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10 Mighty One-Minute Questions You Can Use to Gain Perspective

And why doing less, not more, is the answer to so many of them.

Greetings from Sao Miguel Island in the Azores!

Read Time: 2 minutes 14 seconds.

Summer is a season that demands we slow down. Both to remember why we work, but also to remember how we can work better.

We can recharge for our year-end push. And we can rethink the best way to use those months.

“Slow is smooth. And smooth is fast.”

The fastest path to changing my perspective is changing my location. Even the most routine tasks now require examination and thought. How exactly do I say “Thank you” in Portuguese? How many Bolo Levados are too many in one day? Should I swim in this waterfall or the next one?

The disruption fires new synapses and also creates space. And in that space, we can spend time examining more significant questions.

So even if you can only change your location by hitting a coffee shop or bringing your laptop to the beach, here are 10 questions that might bring you renewed clarity.

10 Questions To Change Your Perspective

What hard but necessary conversation am I putting off?

It is easy to hope things will change without our intervention. They rarely do. Instead of just focusing on the discomfort, visualize how things could improve afterward.

Tip: Acknowledge it’s hard. Labeling it as such somehow makes it easier for everyone involved.

If you fired yourself today and took over your life from scratch, what would you stop doing? - Shane Parrish

I shared this with Marsden, and she said without hesitation, “Stop worrying.” The harder question behind this instinct is, “What stops you from making this change today?”

Imagine a life where you did this once each year. We often underestimate the power of subtraction.

If you had to eliminate all but the most essential activity, which one would remain?

I use this one for our business regularly. It helps me see what limiting assumptions I’ve attached to our approach. For example, our MGMT Accelerator program is the last we’d eliminate. So what if we could only do that? How would we achieve our mission?

The program runs twice a week for one month. But what if we did a 2-day intensive? That small change creates 10x more capacity.

What would your 80-year-old self say about your decisions today? - Sahil Bloom

This zoom forward can help us zoom out. If we assume we’ve lived our best possible life, will this decision matter? Will I be proud of the risk I took? Will I be happy to share this with my grandchildren?

Time and mortality provide a strong pull on our moral compass.

What happens if I go off the grid for a week unannounced?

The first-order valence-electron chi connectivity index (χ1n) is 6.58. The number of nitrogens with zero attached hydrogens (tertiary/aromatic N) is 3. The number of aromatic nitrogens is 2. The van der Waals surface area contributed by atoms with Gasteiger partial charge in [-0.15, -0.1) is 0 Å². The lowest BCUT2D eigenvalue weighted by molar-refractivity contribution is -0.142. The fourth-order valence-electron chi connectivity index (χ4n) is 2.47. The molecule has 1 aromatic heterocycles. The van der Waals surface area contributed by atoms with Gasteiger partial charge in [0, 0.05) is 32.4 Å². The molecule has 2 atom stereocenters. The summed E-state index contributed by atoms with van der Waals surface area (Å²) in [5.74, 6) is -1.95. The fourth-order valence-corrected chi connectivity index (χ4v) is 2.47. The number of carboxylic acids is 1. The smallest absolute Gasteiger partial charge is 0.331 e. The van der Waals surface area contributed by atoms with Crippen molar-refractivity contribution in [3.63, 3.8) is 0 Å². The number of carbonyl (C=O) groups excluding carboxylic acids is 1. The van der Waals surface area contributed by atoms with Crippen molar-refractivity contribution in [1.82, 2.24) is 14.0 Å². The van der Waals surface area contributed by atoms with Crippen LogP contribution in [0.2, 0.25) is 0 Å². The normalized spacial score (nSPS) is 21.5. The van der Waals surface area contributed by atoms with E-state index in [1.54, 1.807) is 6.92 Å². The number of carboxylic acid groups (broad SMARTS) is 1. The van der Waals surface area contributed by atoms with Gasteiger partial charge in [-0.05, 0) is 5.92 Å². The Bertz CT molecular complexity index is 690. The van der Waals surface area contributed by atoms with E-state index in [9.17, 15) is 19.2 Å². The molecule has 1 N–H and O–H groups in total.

I remember taking time off at Bridgewater. I’d work so hard to ensure everything was accounted for that I’d be exhausted going into the vacation. I’d pretty much spend the first half just recovering. Silly.

Instead, those should have been my signals to delete, automate and delegate more. If you can’t be unreachable for a week without fearing disaster, that’s your roadmap.

What is one virtue I want to exhibit more of?

Am I showing up the way I intend? Are others telling me that’s how they experience me? And if not, how can I bring them into harmony?

Your leadership brand is defined daily by how you show up.

What would this look like if it were easy? - Tim Ferris

I believe in the power of doing hard things. This is how strength and resilience are built. But sometimes, this virtue can become our crutch.

What am I most proud of over the last year?

I want to a) manufacture more of this or b) set my sights even higher. Plus, we often fixate on diagnosing our problems instead of putting the same scrutiny on our wins.

Bonus: This answer to this question is often only apparent in hindsight. It’s the “type 2 fun” that is hard while in the process but produces pride after the fact.

What would I do to achieve my 5-year goals in 5 months?

This one is huge for me because I am prone to falling victim to Parkison’s Law. Half of it is the pride I get from doing things myself. The other half is knowing the power of iteration.

By compressing the time scale by an order of magnitude, you either have to get very comfortable going exceptionally fast or revisit your constraints and solve the problem very differently.

Are the people I love getting my best energy?

In our effort to do meaningful work and show up for our team, we can often neglect our team at home. Leaning on their support will be necessary at times.

But if it becomes the daily default, perhaps we’ve lost sight of exactly who we’re building for.

Everyday Rituals

I’ve written before about the power of rituals for leading your team. They’re more sacred than a meeting or a process. We don’t reschedule a ritual.

We received a “sleep ritual” complete with tea, something to spritz on our pillow, and a daily quote to ponder. This one hit home for me.

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